Ramses The Great (Black Version) Sixth-Scale Figure by Phicen/TBLeague

Some of you may know that I have been hooked on TBLeague’s series of Egyptian themed sixth-scale figures. It felt like this line began as a few isolated one-off releases, but it’s grown to include a series of beautiful ladies, as well as both mythological and historical figures. And as much as I love this series, I was planning on just sticking to the ladies. If I’m being honest, that’s always been what has drawn me to TBL’s figures in general. But, an online retailer put Ramses up for sale at 50% off, and I couldn’t resist giving him a go! This figure was offered in three different armor variants. This one is the Black version, while the other options were Blue or Gold. And to be fair, even if all three were on sale, I think this is the one I would have gone for anyway.

As usual, the figure comes in a shoebox style package with a trifold lid that secures to each side with magnets. The box is made of heavy stock and the figure comes laid out in black foam that smells like lemony ice tea. Seriously! TBL usually adorns the front of these black boxes with a symbolic rendering that’s related to the character, but in this case we get a really lame cartoony portrait of Ramses, and I don’t like it at all. I mean, what the hell were they going for here, I just don’t know. Fortunately, the back panel has a great picture of the figure itself. As with most TBLeague figures, there’s a little bit of set up involved, so let me get that out of the way and we’ll have an audience with Ramses The Great!

And great he is, indeed! But before getting to the aesthetics… the first thing I noticed about this figure was the extreme heft. It’s my first male example of the Phicen seamless body, and it is one meaty slab of silicone! Ramses sports an impressive physique and looks absolutely smashing in his regal armor. The cuirass is cast in black plastic and adorned with crisscrossing gold bird wings front and back, along with a plastic belt and sash, all over a delicate black cloth tunic. And boy is that tunic a magnet for cat hair, as you can probably see in some of the pictures! The leather segmented shoulder armor is comprised of one piece that goes over his neck and secures via straps under each arm and around his biceps. Attaching these straps is the most challenging part of the set up, as those clips are tiny and it’s tough to get the loop through them. On top of the leather shoulders sits a plastic gorget with intricate sculpted patterns, all beautifully painted. The grieves and arm bracers are slightly pliable plastic sleeves, which slide on, and he has decorative bicep cuffs on each arm as well. Finally, there’s a thin leather belt that fastens around his waist with loops to hold his weapons. I’ll circle back to those in a bit.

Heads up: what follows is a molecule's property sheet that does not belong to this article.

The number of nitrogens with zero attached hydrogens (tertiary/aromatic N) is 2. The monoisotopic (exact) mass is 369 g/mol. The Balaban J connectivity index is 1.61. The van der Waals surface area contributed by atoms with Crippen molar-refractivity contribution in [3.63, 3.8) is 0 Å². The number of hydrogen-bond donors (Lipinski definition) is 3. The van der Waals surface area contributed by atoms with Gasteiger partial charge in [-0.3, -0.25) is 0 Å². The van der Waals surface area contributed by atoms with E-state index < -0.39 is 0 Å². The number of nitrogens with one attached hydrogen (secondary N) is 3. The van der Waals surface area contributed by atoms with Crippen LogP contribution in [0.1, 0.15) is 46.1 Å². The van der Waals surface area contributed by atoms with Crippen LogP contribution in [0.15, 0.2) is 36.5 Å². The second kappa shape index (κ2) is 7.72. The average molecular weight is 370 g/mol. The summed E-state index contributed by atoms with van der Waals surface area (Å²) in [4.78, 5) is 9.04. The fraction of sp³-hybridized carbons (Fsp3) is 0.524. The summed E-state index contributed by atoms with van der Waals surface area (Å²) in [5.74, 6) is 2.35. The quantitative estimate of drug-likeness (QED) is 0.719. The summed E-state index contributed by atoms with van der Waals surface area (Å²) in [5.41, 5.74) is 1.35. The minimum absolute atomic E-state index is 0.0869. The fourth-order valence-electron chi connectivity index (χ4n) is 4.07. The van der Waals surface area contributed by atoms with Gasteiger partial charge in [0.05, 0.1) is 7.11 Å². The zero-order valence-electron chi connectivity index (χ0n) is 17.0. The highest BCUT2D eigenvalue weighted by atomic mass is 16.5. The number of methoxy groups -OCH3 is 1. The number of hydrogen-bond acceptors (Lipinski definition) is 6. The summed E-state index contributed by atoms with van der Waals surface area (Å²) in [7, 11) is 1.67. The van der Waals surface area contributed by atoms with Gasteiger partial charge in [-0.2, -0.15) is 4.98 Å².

I think the costume looks outstanding, with my only gripe being the jumble of lacing that holds the cuirass on and gathers below his left armpit. It is, however, easily fixed, as a lot of this extra sting can be trimmed and the knot tightened up. The sword belt is a great addition, as a few of my fantasy figures from TBL have come with swords in scabbards but no way to secure them to the figure, so that is much appreciated. Ramses doesn’t show as much skin as most of the ladies, but his exposed elbows and knees do showcase the seamless body quite nicely, while the grieves and arm bracers do their part to obscure the jointing in the wrists and ankles. The skirt does a bit to inhibit the hip articulation, but otherwise the excellent articulation of the figure’s steel skeleton can be taken advantage of to the fullest!

TBL did a wonderful job with this portrait, and I think in terms of realism it exceeds many of TBL’s female portraits. Not that those aren’t impressive, but they do tend to still have something of a doll like quality about them, which isn’t the case here. Ramses sports a prominent brow and nose and an intensive gaze worthy of a Pharaoh. The skin tone is smooth and even, with a bit of flush to his cheeks. This is a fantastic head sculpt with the paint to back it up! The paint and texturing on the lips is impressive, and while the eyes don’t quite have that spark of life we get with Hot Toys figures, they’re still pretty good.

The headpiece is patterned with a sea of concentric circles and a cobra protruding from the front. There’s a bit of a blue and gold gradiant to the helmet, with some gold trim. It’s cast in a slightly pliable plastic and is removable.

In terms of weaponry, Ramses comes with both a dagger and a sword. The dagger hangs off his right hip in an ornate plastic sheath. The hilt looks a bit more Roman to me than Egyptian, but either way it’s beautifully sculpted and features a leaf-shaped blade with a dark iron finish to the plastic blade. Yeah… TBL sometimes uses diecast metal for their sword and dagger blades, but that seems to be a thing of the past. I’m really OK with that, as the heavier blades sometimes take their toll on the figures’ joints.

The sword has a blade similar to the dagger, with a leaf shape and a somewhat dark finish. The guard almost resembles a heart and has some nice sculpted scrollwork patterns, a ribbed grip with painted gold bands and a flattened pommel. The scabbard is plastic, mostly textured black but does have gold painted fixtures. You get a pair of hands perfect for holding either of these weapons, as well as a pair of fists and a pair of relaxed hands.